This will be useful for projects too large for the Proto Plus to accommodate.

Pi With Proto Plus

Now I can blog straight from my phone I thought I'd post this picture of my Raspberry Pi, in its case with the lid removed and with my new Adafruit Proto Plus board in place.

The add-on board is well-designed, allowing you to easily tap the Pi's signals for use on the breadboard (an optional extra I couldn't resist) or for external circuits.

I have also bought a couple of Adafruit's Pi Cobbler kits, which will let me attach the fully-enclosed Pi to a larger breadboard. I am happy to say my soldering skills are returning despite a thirty-year hiatus.

Note: I am not impressed by the way editing a mobile blog post immediately requires me to insert paragraph separators in what until then appeared to be a well-formatted post.

August 23, 2012

Spam Report

Spam still exists.

August 2, 2012

Noller Does It Again

I mentioned in my recent OSCON write-up that I had the privilege of announcing that this year's winner of the Frank Willison Memorial Award was Jesse Noller. The most spectacular contribution to his win was the amazing PyCon that he chaired with record results: over 2,200 delegates and an amazing program opening with dancing robots that, coming only ten years after PyCon took its first faltering steps, hit me quite emotionally.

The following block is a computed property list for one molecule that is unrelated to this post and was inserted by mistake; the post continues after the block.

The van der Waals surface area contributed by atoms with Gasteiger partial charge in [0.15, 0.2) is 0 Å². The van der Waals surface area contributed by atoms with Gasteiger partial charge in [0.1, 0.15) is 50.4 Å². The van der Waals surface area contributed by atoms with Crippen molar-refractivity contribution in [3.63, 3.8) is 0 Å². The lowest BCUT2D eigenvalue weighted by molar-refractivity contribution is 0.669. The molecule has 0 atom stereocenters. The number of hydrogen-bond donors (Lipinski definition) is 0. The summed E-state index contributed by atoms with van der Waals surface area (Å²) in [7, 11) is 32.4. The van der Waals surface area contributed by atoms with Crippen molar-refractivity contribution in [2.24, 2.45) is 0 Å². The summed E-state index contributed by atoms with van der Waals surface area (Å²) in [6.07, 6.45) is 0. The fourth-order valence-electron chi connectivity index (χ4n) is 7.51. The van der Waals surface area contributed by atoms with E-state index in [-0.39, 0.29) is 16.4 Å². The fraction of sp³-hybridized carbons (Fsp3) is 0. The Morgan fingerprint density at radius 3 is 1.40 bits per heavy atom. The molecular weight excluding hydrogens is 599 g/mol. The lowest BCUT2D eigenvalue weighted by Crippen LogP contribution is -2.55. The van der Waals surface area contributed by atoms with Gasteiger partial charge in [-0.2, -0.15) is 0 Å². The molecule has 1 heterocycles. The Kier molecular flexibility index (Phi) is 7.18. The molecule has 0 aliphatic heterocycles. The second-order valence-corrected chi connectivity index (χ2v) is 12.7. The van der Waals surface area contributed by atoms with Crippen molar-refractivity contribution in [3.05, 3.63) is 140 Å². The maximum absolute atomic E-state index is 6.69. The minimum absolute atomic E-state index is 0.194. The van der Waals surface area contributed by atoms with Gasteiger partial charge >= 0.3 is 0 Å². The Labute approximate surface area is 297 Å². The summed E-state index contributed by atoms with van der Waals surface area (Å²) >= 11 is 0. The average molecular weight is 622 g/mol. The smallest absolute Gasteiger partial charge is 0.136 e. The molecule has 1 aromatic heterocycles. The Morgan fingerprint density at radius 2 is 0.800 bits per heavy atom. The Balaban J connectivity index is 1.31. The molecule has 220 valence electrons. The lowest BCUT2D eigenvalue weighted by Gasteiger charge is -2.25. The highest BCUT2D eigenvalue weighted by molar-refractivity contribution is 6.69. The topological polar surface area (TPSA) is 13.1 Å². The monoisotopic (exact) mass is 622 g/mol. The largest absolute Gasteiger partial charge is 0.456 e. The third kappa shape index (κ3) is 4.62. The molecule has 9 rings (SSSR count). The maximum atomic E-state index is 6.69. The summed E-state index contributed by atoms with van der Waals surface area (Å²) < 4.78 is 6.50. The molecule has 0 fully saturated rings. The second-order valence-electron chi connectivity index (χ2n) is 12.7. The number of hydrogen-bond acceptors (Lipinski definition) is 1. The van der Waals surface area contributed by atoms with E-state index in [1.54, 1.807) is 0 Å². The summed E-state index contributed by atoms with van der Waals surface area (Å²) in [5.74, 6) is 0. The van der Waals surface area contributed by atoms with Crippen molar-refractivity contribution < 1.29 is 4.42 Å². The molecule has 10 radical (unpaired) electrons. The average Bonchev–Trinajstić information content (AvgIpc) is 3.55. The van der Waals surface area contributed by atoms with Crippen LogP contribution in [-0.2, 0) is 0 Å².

Jesse is once again PyCon chair, and he has just announced the most amazing addition to next year's PyCon. Delegates will be able to sign up their over-12 kids for a short course, using pygame, to help them understand why their moms and dads are so crazy about Python. Not only will the workshop be free, each registered kid will be given a free Raspberry Pi computer complete with an operating system on an SD card.

I'm so enthusiastic about this I have already approached the organizers, Lynn Root and Katie Cunningham, to offer my services as a classroom assistant. I encourage you to do the same if you enjoy helping kids to learn.

The conference is still eight months away, people. Heaven only knows what other fabulous treats he has in store for us all. Go, Jesse.

August 1, 2012

Question Question

So, if the ladies of PyPy started their own organization would they be the PyPyLadiesLadies?

July 26, 2012

DjangoCon Comes to DC

Last year The Open Bastion asked the Django community where they wanted to hold the next couple of DjangoCons (since this is a community event, we figured that it made sense to ask). The first answer from most people was “this place close to my home town,” and the second one from the Django Software Foundation was “you’ll have to decide.” So much for community consultation.